• The Saga of Hrómund Gripsson: Hrómund's enemy Helgi wins all battles because of his mistress Lara, a shape-changing witch who assists her lover in battle casting spells while flying over the battlefield in the shape of a swan. In Hrómund's and Helgi's last confrontation, Helgi swings his sword at Hrómund while Lara soars overhead and accidentally cuts off Lara's leg, which kills her. Without her magic to protect Helgi, Hrómund can finally kill him. A rare example of the "friendly fire" version Played for Drama.

    Live-Action Television 
  • Often in El Chapulín Colorado, the titular hero would pull back his Chipote Chillón to hit a villain, then would accidentally hit somebody behind too (either a villain trying to sneak up on him, or a good guy trying to get up or just happening to be there at the wrong time).

  • In the song "Never Split the Party" by Emerald Rose (a satirical recounting of a Dungeons & Dragons dungeon crawl), the player characters have to dodge the cleric's backswing, implying that they're trying to avoid damage from Friendly Fire.
    The cleric swung his holy club, some orcish skulls to break
    We tried to dodge his backswing as we pondered our mistake

  • In Cricket, a reckless/careless batsman can get himself out by accidentally hitting his own wicket.
  • In Baseball the catcher is at the very real risk of getting hit in the head by a careless batter's follow through on their swing.

    Video Games 
  • Get Amped: The Skull Bardiche accessory takes the form of a large axe. It is so heavy that, when you do an upward swing move with it, the axe smashes down to the user's back, hitting the enemies on the user's back as well.
  • A lot of bosses in Dark Souls swing their (giant) weapons in very wide arcs, so it is quite possible to get killed by them even when approaching them from behind while they attack someone (e.g. a summoned ally) in front of them, simply because the strike either starts or ends well behind their back.
  • Chivalry: Medieval Warfare, MORDHAU and other such games that put an emphasis on accurate melee weapon combat have a slightly different version of this as a feature; the backswing of the weapon might not touch you, but the actual swing will begin there and hurt like hell, giving you only a half-second more to react than usual. Exploiting this usually becomes fundamental in the metagame.
  • Exploitable in Castlevania: Aria of Sorrow with the Red Minotaur soul. This soul swings a giant blade back before swinging it forwards in a full 360 degree arc, so it's possible to hit an enemy twice by facing away from them and then swinging.

    Western Animation 
  • In the Tom and Jerry short "The Truce Hurts", Tom, Jerry and Butch the bulldog are having a three-way battle, in the course of which Tom repeatedly whacks Jerry with a frying pan; Butch, who is standing behind Tom vainly trying to hit him with a baseball bat, gets hit on the head by Tom's frying pan with every of Tom's swings, without Tom even noticing. This repeats no less than seven times in a row.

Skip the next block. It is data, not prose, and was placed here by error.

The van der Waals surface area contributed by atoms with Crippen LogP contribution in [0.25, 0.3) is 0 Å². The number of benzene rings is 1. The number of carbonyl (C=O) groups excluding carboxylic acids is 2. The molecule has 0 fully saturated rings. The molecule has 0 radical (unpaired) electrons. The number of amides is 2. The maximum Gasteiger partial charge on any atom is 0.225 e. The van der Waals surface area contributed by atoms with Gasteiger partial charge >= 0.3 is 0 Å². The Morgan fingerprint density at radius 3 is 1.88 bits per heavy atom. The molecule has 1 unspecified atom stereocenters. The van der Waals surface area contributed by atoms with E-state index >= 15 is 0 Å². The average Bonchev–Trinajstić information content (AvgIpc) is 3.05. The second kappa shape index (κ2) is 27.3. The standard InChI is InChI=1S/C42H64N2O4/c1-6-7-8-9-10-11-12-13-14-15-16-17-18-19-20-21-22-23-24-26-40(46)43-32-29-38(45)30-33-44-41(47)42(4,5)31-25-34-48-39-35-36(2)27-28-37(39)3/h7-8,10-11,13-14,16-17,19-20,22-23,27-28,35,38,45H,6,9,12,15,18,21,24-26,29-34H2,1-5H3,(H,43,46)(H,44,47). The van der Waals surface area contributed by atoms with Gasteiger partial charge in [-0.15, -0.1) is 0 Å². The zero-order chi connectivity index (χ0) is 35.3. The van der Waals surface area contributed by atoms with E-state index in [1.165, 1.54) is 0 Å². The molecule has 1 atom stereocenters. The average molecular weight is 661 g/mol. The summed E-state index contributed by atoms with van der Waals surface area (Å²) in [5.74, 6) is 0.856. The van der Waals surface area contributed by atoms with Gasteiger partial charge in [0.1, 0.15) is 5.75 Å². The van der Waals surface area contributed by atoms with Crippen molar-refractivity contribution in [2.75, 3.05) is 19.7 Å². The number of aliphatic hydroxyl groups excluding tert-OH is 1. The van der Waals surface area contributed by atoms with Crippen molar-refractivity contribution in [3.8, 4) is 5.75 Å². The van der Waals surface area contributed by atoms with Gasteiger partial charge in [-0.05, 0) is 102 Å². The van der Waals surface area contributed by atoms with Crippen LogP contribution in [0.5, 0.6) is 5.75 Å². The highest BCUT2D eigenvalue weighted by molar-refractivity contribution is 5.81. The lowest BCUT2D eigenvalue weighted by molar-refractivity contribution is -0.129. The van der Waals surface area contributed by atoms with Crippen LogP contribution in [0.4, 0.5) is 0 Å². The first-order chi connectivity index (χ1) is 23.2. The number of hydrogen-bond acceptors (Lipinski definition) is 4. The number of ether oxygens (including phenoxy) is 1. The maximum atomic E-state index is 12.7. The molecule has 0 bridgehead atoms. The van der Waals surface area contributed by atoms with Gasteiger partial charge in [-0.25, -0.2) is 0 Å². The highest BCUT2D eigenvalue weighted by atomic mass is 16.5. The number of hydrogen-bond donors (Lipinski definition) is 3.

• Disenchantment, episode #5: "Faster, Princess! Kill! Kill!": Trapped in the dark cellar of Hansel's and Gretel's gingerbread house of horrors, Bean is facing Hansel who advances on her with a pitchfork, while Gretel is creeping up behind her back unseen. As Bean swings a double-bladed axe over her head, intending to strike at Hansel, she accidentally kills Gretel by hitting her in the head, then strikes at Hansel, killing him too.
  • In the Looney Tunes Cartoons short, "Funeral For a Fudd" Elmer pretends to be dying while using an unconvincing dummy of himself to lure Bugs out of his rabbit hole; Bugs pretends to fall for it and while using a defibrillator on the dummy, Elmer gets shocked repeatedly while Bugs backswings the paddles (obviously not on accident).
  • Megas XLR: While the team is fighting off the latest alien threat, Jamie prepares to attack with a baseball bat but bonks Kiva unconscious on the backswing. When she comes to, he claims that the enemy knocked her out and that he defended her...but then a recording of what actually happened gets played on loop, angering Kiva.
  • A variant happens in The Prince and the Pauper. Goofy, disguised as the executioner to save the Prince and Donald from the castle dungeons, slipped on a water bucket and accidentally threw his axe at the weasel guard. When Goofy pulls the axe off the wall, the bladed end breaks off and clangs the weasel behind him on the head.
  • In The Simpsons Treehouse of Horror IX short, "The Terror of Tiny Toon", when Bart and Lisa are sucked into an Itchy and Scratchy cartoon where the two titular characters are trying to kill them, while Itchy is trying to attack Bart and Lisa with a chainsaw, his backswing ends up accidentally chopping off Scratchy's arms while he's driving a police car.
    Itchy: Sorry.
    Scratchy: It happens. (grabs the steering wheel with his mouth)

    Real Life 
  • This is a real risk of using tools like machetes.
  • Same goes for fishing rods. A careless cast can strike someone with the sinker or snag them with the hook. For people dumb enough to stand behind the caster, there's also a good chance they'll get thwacked by their arms or the rod itself during the backswing.


Video Example(s):


Fear the Hoof

Taylor prepares to use the anti-ghost stick to expel Louie from her mother's body. She ends up whacking Meadow while gearing up for the swing.